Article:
Efficient Standards

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Published On
Dec 13, 2019

We first started to realize how dependent we were on fossil fuels and imports from other countries when the 1973 oil crisis struck. One barrel of oil contained 42 gallons and cost $3. The crisis increased the price 400% to about $12 per barrel. Shortages led to long lines at gas stations and caused a sharp reduction in driving. It also led to price increases in products made from fossil fuels, such as plastics, asphalt, solvents, etc. Other product costs rose due to the steep increase in transportation costs. The mileage ratings of cars weren’t a concern at the time. I had just bought a brand-new car, and it had terrible mileage efficiency of approximately 10 miles per gallon.

Today, a barrel of oil costs more than $60. There is some dispute as to the highest price ever paid, but figures range between $136 and $146, depending on where the oil came from. Oil prices affect the price of other fossil fuels, such as natural gas and coal, because the increase in the cost of one fuel drives consumers toward other, lower-priced fuel sources. The volatility of the energy markets has required the electrical industry to do what it can to reduce energy consumption while allowing us to live normal lives.

Fuel prices have had a major impact on the electrical industry. Electrical distribution and utilization equipment have been required to become more efficient. A recent U.N. publication, “Accelerating the Global Adoption of Energy-Efficient Transformers,” notes, “Well over half of the world’s electricity is consumed by just four products: electric motor systems, lighting, room air conditioners and residential refrigerators. These products, and the transformers that help get power to them, often waste significant amounts of electricity due to poor designs and improper use.”

The Department of Energy has mandated improvements in the energy efficiency of transformers for several years. There are a number of steps that manufacturers take to reduce transformer losses, including using cores with lower hysteresis and eddy current losses. Thinner laminations for iron cores are one way to reduce these losses. Obviously, the use of coil material for a larger cross section will also reduce losses. Keeping transformers cool reduces heat loss. A more efficient transformer also means that there is more available fault current. So, the reduction in energy losses can have a negative effect on safety.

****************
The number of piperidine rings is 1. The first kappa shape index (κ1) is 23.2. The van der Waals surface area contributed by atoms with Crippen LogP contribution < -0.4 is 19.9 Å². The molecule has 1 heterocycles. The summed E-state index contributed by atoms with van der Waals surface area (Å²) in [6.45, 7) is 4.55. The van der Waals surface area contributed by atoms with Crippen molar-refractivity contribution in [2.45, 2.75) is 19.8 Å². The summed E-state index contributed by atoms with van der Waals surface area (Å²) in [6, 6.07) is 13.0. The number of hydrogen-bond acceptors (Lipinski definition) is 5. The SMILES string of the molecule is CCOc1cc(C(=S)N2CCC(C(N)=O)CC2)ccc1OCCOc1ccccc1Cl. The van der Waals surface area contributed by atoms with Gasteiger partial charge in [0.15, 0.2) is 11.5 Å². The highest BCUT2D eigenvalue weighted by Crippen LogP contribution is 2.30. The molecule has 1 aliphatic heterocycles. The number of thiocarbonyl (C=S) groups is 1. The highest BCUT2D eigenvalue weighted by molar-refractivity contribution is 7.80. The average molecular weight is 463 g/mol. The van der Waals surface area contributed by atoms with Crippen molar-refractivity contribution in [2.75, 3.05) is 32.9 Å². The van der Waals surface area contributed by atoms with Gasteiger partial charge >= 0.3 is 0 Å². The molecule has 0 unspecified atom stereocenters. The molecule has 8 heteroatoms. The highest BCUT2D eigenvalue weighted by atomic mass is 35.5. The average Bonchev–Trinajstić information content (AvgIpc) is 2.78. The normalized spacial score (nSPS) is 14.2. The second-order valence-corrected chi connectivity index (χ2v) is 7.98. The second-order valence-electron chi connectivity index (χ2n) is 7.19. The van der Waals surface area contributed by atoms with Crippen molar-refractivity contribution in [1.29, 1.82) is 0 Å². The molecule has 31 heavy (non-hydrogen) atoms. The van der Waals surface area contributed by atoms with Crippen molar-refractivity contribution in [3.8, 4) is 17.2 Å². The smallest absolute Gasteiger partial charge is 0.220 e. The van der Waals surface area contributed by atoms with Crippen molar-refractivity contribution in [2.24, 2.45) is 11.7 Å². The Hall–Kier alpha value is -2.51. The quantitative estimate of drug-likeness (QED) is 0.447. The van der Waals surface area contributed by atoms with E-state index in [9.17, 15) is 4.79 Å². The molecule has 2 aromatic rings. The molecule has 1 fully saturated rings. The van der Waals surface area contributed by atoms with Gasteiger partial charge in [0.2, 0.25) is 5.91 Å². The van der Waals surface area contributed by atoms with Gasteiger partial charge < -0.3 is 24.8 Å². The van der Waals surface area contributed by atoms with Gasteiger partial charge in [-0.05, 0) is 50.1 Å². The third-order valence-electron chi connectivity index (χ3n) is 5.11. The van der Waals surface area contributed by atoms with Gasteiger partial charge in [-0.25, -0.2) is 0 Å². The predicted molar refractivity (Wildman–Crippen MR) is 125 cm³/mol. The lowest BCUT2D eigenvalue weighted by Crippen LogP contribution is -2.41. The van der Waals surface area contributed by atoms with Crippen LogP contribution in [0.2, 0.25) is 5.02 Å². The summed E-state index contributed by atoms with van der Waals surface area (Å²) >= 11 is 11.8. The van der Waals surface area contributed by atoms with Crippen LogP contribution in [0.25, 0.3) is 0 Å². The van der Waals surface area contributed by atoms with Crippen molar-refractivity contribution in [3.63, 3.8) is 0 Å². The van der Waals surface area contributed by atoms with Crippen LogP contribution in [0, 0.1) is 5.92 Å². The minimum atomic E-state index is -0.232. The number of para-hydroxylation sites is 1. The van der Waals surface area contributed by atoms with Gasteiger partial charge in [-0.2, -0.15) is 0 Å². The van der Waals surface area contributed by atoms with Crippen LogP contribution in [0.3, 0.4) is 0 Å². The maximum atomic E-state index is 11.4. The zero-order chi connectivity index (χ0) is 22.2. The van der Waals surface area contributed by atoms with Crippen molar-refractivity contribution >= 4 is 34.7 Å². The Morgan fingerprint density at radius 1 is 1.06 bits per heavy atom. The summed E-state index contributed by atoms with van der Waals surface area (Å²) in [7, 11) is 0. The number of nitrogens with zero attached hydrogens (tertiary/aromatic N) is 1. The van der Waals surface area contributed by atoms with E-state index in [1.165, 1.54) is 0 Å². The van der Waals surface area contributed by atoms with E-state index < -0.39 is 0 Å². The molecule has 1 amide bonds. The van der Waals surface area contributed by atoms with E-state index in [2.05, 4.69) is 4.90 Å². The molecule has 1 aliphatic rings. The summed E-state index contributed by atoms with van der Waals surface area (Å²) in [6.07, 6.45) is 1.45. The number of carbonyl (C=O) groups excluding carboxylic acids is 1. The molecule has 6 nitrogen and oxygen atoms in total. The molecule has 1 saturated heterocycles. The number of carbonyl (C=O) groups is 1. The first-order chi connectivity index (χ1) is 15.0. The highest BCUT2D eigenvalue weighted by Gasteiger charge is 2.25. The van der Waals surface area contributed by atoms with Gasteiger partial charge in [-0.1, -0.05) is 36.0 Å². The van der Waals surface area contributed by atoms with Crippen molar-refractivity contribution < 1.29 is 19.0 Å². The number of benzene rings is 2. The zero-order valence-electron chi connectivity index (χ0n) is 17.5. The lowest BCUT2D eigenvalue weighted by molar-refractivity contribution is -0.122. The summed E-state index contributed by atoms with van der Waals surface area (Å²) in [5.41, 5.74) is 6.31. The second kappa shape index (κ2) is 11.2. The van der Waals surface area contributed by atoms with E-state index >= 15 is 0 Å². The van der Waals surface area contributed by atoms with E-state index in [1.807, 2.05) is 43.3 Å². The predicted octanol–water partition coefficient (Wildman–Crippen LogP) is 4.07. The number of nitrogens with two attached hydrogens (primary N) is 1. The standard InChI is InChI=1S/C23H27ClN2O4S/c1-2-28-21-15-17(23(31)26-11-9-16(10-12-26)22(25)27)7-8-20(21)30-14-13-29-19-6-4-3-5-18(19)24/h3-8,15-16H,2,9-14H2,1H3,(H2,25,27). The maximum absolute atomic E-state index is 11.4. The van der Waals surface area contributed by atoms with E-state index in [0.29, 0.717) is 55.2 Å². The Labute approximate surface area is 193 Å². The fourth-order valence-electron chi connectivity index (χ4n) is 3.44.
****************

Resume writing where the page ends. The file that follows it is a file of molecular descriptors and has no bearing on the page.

When transformers installed in a facility are replaced, the increased available fault current will require analysis of existing systems to ensure the current will not exceed the equipment ratings. A plant engineering staff or an electrical contractor doing the work is at least aware that the replacement is taking place and can plan accordingly.

A big concern for commercial and industrial facilities is the installation of more efficient utility transformers without the knowledge of the customers. Such grid upgrades can have serious consequences for the electrical installation and anyone who works on it, if the available fault current now exceeds existing withstand ratings. If new commercial construction is underway in the neighborhood, it is likely that some upgrades to the utility infrastructure are also coming. However, the utility may also upgrade older equipment to comply with DOE directives.

More efficient motors can also increase the available fault current because they contribute additional current. So, they too require an analysis of available current and its impact on existing equipment.

Since the adoption of the Energy Policy and Conservation Act of 1975, the DOE has developed energy-conservation standards for appliances and lighting. Some programs, such as Energy Star, are voluntary. It is jointly administered by DOE and the Environmental Protection Agency. The energy-efficiency standards have not remained static because they have required improvements in efficient new products over time.

While DOE has been responsible for efficiency standards, the Federal Trade Commission is responsible for the Energy Guide labeling requirements for energy efficiency. These labels indicate an approximate annual cost to operate along with an estimate of annual power consumed. The guide also indicates how the estimated annual cost to operate compares with similar equipment. Since all similar equipment is required to have the label, it is easy to compare the costs of equipment from the same or different vendors.